Frizzle chickens are a particularly distinctive breed of poultry. They are technically not a distinct breed, but rather a feathered variation of other breeds.
The Cochin, Polish, Japanese Bantam, and Barred Rock frizzles are the most well-liked varieties. The term “frizzle” merely denotes that the chicken’s feathers have a frizzle conformation as a result of an incomplete dominant gene (F).
Sizzles are a type of Silkie with frizzled feathering. Their look of being frizzled is caused by the frizzy and windswept nature of their feathers.
They are not productive flock members; rather, they are regarded as decorative birds. To be a good egg layer, they can lay up to 4 eggs every week, depending on the breed you have.
They are obviously the ideal pet chicken for you or the kids, what with all that frizz and their amiable disposition. This breed may be a terrific conversation starter and is likely to elicit oohs and aahs from your non-chicken pals.
Frizzle ugly chickens are genetically distinct. Since they lack a complete dominant gene (F), their feather shafts curl upward and outward rather than growing straight like those of other chickens.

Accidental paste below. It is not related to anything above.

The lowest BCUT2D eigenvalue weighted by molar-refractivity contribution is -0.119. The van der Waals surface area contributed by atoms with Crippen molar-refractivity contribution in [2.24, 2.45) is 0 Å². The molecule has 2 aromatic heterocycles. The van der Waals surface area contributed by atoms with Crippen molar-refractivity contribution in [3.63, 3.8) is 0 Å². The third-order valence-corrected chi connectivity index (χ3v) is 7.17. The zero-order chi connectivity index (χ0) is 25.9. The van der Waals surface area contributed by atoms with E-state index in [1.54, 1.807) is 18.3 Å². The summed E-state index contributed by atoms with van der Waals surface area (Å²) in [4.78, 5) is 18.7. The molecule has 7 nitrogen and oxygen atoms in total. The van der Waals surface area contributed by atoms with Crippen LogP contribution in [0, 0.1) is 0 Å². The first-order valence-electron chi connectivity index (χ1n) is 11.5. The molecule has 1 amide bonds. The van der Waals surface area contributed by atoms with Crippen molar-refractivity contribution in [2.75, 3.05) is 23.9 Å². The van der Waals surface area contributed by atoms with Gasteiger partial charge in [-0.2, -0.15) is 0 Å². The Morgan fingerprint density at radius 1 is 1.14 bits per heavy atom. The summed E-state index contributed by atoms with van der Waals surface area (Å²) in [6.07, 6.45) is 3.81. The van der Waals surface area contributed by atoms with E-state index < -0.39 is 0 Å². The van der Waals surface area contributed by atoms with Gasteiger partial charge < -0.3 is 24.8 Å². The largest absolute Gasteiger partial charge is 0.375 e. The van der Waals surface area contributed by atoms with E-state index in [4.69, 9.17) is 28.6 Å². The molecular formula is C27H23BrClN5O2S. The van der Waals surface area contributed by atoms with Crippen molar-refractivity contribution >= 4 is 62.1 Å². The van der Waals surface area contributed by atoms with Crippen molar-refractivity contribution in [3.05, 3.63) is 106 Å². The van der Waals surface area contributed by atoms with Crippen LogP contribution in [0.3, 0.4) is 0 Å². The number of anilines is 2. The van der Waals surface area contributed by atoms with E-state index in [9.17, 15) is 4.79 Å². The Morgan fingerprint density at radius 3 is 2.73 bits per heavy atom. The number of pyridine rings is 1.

For a chicken to have frizzled feathers, just one copy of this gene is required. It will be a mess if she is unlucky enough to have two copies of the gene.
Given that Frizzles are so prone to health problems, many breeders believe it is irresponsible to produce them. Frizzle feathers are very delicate and frequently snap when touched. As a result, some of them have almost bald patches in their feathering.
They may experience severe concerns, including sunburn and cold-related disorders. Frizzles typically do not live long unless they are given exceptional care.
8. Black Sumatra Ugly Chickens
A rare breed of chicken with an unusual and somewhat enigmatic history is the Sumatra chicken.